A breakdown in Vaal Dam sewage management is polluting the water for 10-million people in Gauteng while locals live next to streams of human waste.
“Let’s chase the shit!” The statement comes with a wry chuckle on a weather-beaten face, attempting to downplay the seriousness of the situation. Peet Schabort is in search of the next sewage discharge in his hometown of Deneysville.
Sitting on the bank of the Vaal Dam, next to its wall, the town is being overwhelmed by streams of human waste. The ordure is not hard to find. Flocks of birds congregate around lakes of sewage. The murky water is bordered by dark green grass – in stark contrast to the yellow grass that dominates the northern Free State in winter.
Built in the 1930s as a job creation programme during the Great Depression, the dam’s billion cubic metres of water supply most of Gauteng’s drinking water. It is also a catchment for rivers in Gauteng, the Free State, North West and Mpumalanga – to which it supplies irrigation water.
There is an adage here: “Where there are herons, there is shit.”
At fault are the town’s two sewerage pumping stations and the wastewater works that should be cleaning that waste. But it was built for a town of 4 000 people; four times that number now live in the area. The 2012 Green Drop report into the treatment works said they were running at 200% capacity. A 2014 water affairs inspection found “the plant design capacity is 2.59-megalitres a day but it is operating at almost 100% over capacity”.
Liquid chlorine was used as an emergency treatment when spillages occurred – but the municipality could not afford this and applied for funding to upgrade the plant.
The treatment plant is on empty grassland between the adjoining township of Refengkgotso and the two-storey municipal waste dump. It was built without environmental permits. When the Mail & Guardian arrived, the previously stationary aeration arms of the plant’s flotation ponds suddenly started working.
The blue of the Vaal Dam is visible a kilometre from the top of the dump. Yachts sit anchored at the marina, obscured at times by the stinking smoke coming off the dump.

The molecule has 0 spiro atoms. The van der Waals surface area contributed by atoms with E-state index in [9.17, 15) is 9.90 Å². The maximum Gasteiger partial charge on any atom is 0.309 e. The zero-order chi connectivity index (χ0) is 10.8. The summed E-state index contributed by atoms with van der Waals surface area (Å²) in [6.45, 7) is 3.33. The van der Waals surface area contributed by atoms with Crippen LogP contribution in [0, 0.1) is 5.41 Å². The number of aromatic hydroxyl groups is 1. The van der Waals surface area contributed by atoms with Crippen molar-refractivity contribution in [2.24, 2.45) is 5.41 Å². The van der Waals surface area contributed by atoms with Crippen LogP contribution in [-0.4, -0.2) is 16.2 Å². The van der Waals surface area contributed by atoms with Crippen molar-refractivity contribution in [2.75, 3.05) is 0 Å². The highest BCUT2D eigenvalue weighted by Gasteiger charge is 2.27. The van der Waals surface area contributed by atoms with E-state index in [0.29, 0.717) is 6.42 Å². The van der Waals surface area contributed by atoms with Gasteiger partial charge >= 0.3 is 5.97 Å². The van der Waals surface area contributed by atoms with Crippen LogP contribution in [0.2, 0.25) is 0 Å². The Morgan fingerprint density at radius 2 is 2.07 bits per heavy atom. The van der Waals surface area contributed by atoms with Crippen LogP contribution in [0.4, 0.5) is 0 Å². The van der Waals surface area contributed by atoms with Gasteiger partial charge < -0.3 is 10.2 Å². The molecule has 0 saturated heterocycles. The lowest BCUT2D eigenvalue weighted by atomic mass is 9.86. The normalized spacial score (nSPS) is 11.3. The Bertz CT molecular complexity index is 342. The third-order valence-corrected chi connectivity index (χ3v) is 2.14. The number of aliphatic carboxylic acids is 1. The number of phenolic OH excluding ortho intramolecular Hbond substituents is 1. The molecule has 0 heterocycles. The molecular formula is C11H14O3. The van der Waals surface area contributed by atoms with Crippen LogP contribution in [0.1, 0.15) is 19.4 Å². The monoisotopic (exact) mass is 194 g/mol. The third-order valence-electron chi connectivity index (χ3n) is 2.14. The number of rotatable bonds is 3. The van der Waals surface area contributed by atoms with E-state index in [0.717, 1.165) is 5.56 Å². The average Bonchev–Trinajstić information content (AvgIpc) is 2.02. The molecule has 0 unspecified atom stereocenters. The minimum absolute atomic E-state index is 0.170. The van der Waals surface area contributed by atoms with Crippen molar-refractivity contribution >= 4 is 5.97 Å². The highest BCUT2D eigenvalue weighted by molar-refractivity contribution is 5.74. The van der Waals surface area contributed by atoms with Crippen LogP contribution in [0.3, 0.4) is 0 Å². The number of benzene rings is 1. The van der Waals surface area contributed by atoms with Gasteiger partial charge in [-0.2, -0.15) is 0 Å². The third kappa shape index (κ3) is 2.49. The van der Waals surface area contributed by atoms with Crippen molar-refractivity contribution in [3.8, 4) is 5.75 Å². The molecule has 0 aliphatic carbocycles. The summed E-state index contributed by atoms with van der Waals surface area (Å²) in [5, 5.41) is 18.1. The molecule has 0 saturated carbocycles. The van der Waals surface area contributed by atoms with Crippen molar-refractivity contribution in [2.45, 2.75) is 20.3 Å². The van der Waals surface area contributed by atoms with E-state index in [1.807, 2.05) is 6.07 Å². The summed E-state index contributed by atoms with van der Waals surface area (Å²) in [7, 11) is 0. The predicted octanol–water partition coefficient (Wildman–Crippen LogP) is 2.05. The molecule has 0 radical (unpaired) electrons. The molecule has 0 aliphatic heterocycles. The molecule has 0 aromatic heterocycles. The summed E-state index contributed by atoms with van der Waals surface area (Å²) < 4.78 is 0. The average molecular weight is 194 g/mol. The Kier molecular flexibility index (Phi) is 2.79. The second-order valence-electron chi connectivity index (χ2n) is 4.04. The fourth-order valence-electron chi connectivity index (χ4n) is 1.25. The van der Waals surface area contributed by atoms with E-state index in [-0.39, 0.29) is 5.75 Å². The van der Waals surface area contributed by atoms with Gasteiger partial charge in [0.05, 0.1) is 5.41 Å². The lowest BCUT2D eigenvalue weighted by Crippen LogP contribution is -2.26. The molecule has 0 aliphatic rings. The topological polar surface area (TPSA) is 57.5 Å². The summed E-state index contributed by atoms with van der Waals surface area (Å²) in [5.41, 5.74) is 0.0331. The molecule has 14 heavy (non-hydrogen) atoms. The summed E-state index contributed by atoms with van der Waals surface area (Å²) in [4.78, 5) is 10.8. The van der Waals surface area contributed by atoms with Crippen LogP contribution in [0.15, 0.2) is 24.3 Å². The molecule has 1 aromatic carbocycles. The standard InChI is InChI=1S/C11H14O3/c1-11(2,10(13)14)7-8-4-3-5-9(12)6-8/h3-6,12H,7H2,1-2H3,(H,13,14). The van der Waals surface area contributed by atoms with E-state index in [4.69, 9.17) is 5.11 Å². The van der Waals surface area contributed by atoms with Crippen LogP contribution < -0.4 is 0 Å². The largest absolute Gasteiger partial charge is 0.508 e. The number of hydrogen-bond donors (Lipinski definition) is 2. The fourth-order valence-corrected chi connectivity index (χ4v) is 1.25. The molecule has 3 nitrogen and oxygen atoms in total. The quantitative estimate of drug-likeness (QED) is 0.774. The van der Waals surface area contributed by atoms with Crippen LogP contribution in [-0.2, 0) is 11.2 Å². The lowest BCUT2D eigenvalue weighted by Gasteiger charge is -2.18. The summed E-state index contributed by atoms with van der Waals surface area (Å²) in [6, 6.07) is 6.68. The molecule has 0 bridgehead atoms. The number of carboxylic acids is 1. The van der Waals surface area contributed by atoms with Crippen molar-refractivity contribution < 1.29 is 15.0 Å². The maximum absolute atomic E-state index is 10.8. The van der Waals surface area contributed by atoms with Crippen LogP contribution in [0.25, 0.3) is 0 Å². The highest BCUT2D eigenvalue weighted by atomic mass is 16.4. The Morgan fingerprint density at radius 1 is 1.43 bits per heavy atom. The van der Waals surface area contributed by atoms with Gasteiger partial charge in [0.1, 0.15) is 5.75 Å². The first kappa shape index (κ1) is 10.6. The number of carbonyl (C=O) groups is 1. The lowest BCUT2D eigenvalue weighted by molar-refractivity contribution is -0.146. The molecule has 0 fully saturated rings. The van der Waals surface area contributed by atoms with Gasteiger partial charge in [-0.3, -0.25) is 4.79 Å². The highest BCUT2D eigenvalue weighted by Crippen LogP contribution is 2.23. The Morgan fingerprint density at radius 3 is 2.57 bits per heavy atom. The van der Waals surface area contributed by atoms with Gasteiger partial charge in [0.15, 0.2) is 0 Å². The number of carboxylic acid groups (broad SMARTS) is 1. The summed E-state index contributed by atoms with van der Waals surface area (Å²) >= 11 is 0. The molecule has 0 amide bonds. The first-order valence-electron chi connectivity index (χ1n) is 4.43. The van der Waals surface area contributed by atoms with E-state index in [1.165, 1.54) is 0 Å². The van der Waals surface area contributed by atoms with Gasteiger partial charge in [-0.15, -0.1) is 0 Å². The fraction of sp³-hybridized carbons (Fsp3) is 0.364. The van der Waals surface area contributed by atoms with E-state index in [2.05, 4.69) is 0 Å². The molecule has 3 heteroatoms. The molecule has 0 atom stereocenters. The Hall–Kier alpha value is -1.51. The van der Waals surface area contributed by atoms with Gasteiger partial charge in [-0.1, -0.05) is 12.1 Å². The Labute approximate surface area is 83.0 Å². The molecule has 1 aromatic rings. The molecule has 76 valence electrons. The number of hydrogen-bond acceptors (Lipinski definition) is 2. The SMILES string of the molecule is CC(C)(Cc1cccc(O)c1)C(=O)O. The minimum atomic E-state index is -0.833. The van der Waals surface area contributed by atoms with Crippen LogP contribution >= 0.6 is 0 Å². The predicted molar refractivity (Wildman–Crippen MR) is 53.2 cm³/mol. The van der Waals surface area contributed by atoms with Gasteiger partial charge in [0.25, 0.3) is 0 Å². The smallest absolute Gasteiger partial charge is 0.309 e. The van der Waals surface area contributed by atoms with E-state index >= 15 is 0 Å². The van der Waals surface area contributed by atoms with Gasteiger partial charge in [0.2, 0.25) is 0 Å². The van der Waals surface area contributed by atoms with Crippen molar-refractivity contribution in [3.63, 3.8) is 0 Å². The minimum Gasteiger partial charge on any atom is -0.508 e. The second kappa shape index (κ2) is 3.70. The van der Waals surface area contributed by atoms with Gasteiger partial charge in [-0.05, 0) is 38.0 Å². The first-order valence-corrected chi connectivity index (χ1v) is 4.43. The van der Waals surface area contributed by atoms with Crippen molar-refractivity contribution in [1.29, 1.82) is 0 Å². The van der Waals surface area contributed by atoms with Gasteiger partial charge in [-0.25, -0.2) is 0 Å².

A rusted red tractor pulls into the plant to dump waste collected from homes still using the bucket system. The pungent smell of sewage throttles every other aroma.
Locals say only a fraction of waste makes it to the works. “Basically, the plant now appears to comply with legislation because all the extra sewage is not getting to the plant,” says Irene Main, chairperson of the nongovernmental organisation, Save the Vaal. Standing next to the drunkenly skew and open gates to the plant, she hands us her pile of correspondence with government departments – so thick that her hand cannot grasp around it. “Nobody is taking responsibility for the sewage. Apparently having diarrhoea and E.coli levels at dangerous levels is acceptable.”
Solids and liquids
A few hundred metres from the plant, the pipe carrying sewage to it is leaking into people’s township homes. Solids and liquids bubble up and flow downhill.
None of this seems to upset Johannes Tladi. With a welcoming smile he steps across the blocks in his yard enabling him to walk across the sewage. But then his mood changes: “This really isn’t good. How are we supposed to live like this?”
His supper is cooking in a three-legged pot, which keeps sinking into the saturated earth. Things are worst in spring when the heavy rains come – the lake of sewage in his yard has been there since November, he says.